The United Nations Working Group on Arbitrary Detention has issued an opinion finding the Government of Tajikistan to be in contravention of its international human rights obligations for the detention of eleven members of the Islamic Renaissance Party of Tajikistan (IRPT) political party. The UN concluded that “it is quite clear…that the basis for the arrest and subsequent detention of the eleven IRPT members was in fact their exercise of freedom of expression and freedom of assembly.” The UN called on Tajikistan to release all eleven detainees.
The UN made its determination based on a legal petition filed on behalf of the men by Freedom Now and lawyers with the international law firm Hogan Lovells.
“We welcome the Working Group’s opinion,” said Freedom Now Executive Director Maran Turner. “It has been 1,600 days since the Tajik government arrested and detained the IRPT leaders as part of a broader campaign to vilify peaceful political opposition parties. The government’s continued detention of the eleven individuals violates their fundamental human rights, including their right to freedom of association. Freedom Now calls on the Tajik government to immediately and unconditionally release the IRPT activists.”
The IRPT was founded in 1990 and became the largest opposition party in Tajikistan with approximately 43,000 members by 2015. The rising popularity of the IRPT threatened the ruling regime, and Tajikistan undertook efforts to discredit and dismantle the party. The government accelerated this campaign before the March 2015 parliamentary elections when several news articles appeared in state-run newspapers that falsely accused the IRPT of links to terrorism.
The Tajik government arrested more than a dozen IRPT leaders on September 16, 2015, accusing them of participating in a failed coup. Those arrested include the eleven individuals named in the UN opinion – Saidumar Husaini, Muhammadali Faizmuhammad, Rahmatulloi Rajab, Zubaidulloi Roziq, Vohidkhon Kosidinov, Kiyomiddin Kuramdzhonovich Avazov, Abduqahar Davlatov, Hikmatulloh Sayfulloza, Sadidin Rustamov, Sharif Mamadalievich Nabiev, and Abdusamat Ghayratov. The government provided no evidence to support its sweeping allegation. Relatives of the detained activists informed human rights groups that the detainees were tortured and held incommunicado. In its opinion, the UN expressed grave concerns over these reports of torture and referred the case to the UN Special Rapporteur on torture.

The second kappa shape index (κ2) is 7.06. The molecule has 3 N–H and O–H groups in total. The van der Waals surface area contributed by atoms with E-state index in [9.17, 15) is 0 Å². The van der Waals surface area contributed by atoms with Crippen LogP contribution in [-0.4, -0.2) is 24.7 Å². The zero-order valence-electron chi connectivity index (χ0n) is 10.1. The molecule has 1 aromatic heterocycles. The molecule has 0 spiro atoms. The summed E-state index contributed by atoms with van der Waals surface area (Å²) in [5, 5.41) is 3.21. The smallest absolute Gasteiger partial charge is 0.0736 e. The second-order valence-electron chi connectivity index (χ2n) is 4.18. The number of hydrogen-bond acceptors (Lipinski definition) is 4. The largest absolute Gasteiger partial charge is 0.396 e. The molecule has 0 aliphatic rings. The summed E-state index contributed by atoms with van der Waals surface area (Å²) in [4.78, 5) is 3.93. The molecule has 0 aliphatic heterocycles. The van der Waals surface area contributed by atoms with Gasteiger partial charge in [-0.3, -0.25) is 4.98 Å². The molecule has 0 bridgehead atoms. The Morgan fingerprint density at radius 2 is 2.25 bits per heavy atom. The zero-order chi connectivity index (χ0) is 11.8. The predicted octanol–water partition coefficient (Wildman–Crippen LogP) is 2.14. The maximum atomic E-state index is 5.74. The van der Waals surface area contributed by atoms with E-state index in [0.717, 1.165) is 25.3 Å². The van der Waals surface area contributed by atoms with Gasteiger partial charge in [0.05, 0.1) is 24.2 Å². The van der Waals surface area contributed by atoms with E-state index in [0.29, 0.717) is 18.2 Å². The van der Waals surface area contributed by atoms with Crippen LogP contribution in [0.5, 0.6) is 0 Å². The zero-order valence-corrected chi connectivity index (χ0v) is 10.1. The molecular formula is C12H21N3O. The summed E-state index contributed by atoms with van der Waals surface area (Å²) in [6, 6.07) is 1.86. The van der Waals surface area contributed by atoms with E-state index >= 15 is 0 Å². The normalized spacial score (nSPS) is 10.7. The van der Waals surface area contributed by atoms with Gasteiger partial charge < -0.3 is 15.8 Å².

The Supreme Court banned the IRPT on September 29, 2015 and ordered it to cease operations. To this day, the distribution of any newspapers, videos, audio recordings, literature, or leaflets connected to the IRPT is prohibited in Tajikistan.
On February 9, 2016, the Supreme Court began hearing cases against the IRPT leaders. Because the charges involved national security, all hearings were closed to the public and took place in the Tajik State Committee for National Security pre-trial detention facility in Dushanbe. At least two witnesses were coerced into giving testimony. One witness recanted his testimony, claiming government coercion. On June 2, 2016, the Supreme Court found all of the IRPT leaders guilty and sentenced them to terms ranging from 14 years to life in prison. In its opinion, the UN emphasized that given that the fundamental rights of the IRPT leaders were violated, “no trial should have taken place.” The UN went on to state that the trial that did take place was “carried out in total disregard for the guarantees encapsulated” in the International Covenant on Civil and Political Rights.
In May 2019, a deadly riot, instigated by imprisoned ISIS members, broke out at a prison in the city of Vahdat, where many of the IRPT leaders are held. One of the IRPT leaders initially named in the UN petition – Sattor Karimov – was killed, reportedly by members of ISIS. At least two other IRPT members were attacked and killed, and several more received serious injuries.
“Our clients continue to suffer deplorable conditions in Tajik prisons, placing their lives in great risk of injury or death,” said Marc Gottridge, a partner with the law firm Hogan Lovells. “The UN has outlined clear humanitarian and legal reasons why the government of Tajikistan must release the IRPT members from custody without delay. We strongly urge the government to abide by this decision.”
Freedom Now and Hogan Lovells serve as international pro bono counsel to the eleven IRPT leaders as well as IRPT deputy chairman Mahmadali Hayit. In May 2018, the UN Working Group on Arbitrary Detention issued an opinion finding Hayit’s detention to be in violation of international law and called for his immediate release. Freedom Now and Hogan also represent Sattor Karimov, on whose behalf a case is being prepared to the UN Human Rights Committee with allegations relating to the government’s failure to provide for his safety while in detention.
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